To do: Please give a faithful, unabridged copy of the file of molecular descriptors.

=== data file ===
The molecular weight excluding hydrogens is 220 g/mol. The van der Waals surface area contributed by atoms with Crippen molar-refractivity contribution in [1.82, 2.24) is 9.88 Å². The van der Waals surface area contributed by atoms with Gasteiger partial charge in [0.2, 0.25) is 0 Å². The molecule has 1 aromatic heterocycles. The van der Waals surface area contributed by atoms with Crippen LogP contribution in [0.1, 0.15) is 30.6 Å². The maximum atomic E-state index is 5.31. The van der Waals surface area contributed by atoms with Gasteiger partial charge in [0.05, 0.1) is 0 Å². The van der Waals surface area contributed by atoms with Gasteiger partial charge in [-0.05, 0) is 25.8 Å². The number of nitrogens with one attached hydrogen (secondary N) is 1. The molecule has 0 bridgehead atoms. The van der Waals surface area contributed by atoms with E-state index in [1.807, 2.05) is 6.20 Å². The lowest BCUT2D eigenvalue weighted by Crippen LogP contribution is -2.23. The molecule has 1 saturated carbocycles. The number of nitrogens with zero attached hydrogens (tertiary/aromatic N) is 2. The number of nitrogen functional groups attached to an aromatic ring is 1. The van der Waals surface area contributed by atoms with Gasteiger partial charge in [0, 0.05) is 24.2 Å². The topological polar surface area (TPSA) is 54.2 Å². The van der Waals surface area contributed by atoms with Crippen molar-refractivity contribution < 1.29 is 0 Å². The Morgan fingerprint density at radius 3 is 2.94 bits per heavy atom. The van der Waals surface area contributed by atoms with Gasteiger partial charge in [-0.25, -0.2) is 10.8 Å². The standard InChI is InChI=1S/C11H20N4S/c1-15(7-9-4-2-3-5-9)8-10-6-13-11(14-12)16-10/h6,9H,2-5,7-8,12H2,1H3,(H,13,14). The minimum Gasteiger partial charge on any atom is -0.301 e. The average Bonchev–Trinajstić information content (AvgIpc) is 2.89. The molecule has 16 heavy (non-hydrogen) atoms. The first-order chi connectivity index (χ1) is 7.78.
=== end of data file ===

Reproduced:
The molecular weight excluding hydrogens is 220 g/mol. The van der Waals surface area contributed by atoms with Crippen molar-refractivity contribution in [1.82, 2.24) is 9.88 Å². The van der Waals surface area contributed by atoms with Gasteiger partial charge in [0.2, 0.25) is 0 Å². The molecule has 1 aromatic heterocycles. The van der Waals surface area contributed by atoms with Crippen LogP contribution in [0.1, 0.15) is 30.6 Å². The maximum atomic E-state index is 5.31. The van der Waals surface area contributed by atoms with Gasteiger partial charge in [0.05, 0.1) is 0 Å². The van der Waals surface area contributed by atoms with Gasteiger partial charge in [-0.05, 0) is 25.8 Å². The number of nitrogens with one attached hydrogen (secondary N) is 1. The molecule has 0 bridgehead atoms. The van der Waals surface area contributed by atoms with E-state index in [1.807, 2.05) is 6.20 Å². The lowest BCUT2D eigenvalue weighted by Crippen LogP contribution is -2.23. The molecule has 1 saturated carbocycles. The number of nitrogens with zero attached hydrogens (tertiary/aromatic N) is 2. The number of nitrogen functional groups attached to an aromatic ring is 1. The van der Waals surface area contributed by atoms with Gasteiger partial charge in [0, 0.05) is 24.2 Å². The topological polar surface area (TPSA) is 54.2 Å². The van der Waals surface area contributed by atoms with Crippen molar-refractivity contribution < 1.29 is 0 Å². The Morgan fingerprint density at radius 3 is 2.94 bits per heavy atom. The van der Waals surface area contributed by atoms with Gasteiger partial charge in [-0.25, -0.2) is 10.8 Å². The standard InChI is InChI=1S/C11H20N4S/c1-15(7-9-4-2-3-5-9)8-10-6-13-11(14-12)16-10/h6,9H,2-5,7-8,12H2,1H3,(H,13,14). The minimum Gasteiger partial charge on any atom is -0.301 e. The average Bonchev–Trinajstić information content (AvgIpc) is 2.89. The molecule has 16 heavy (non-hydrogen) atoms. The first-order chi connectivity index (χ1) is 7.78.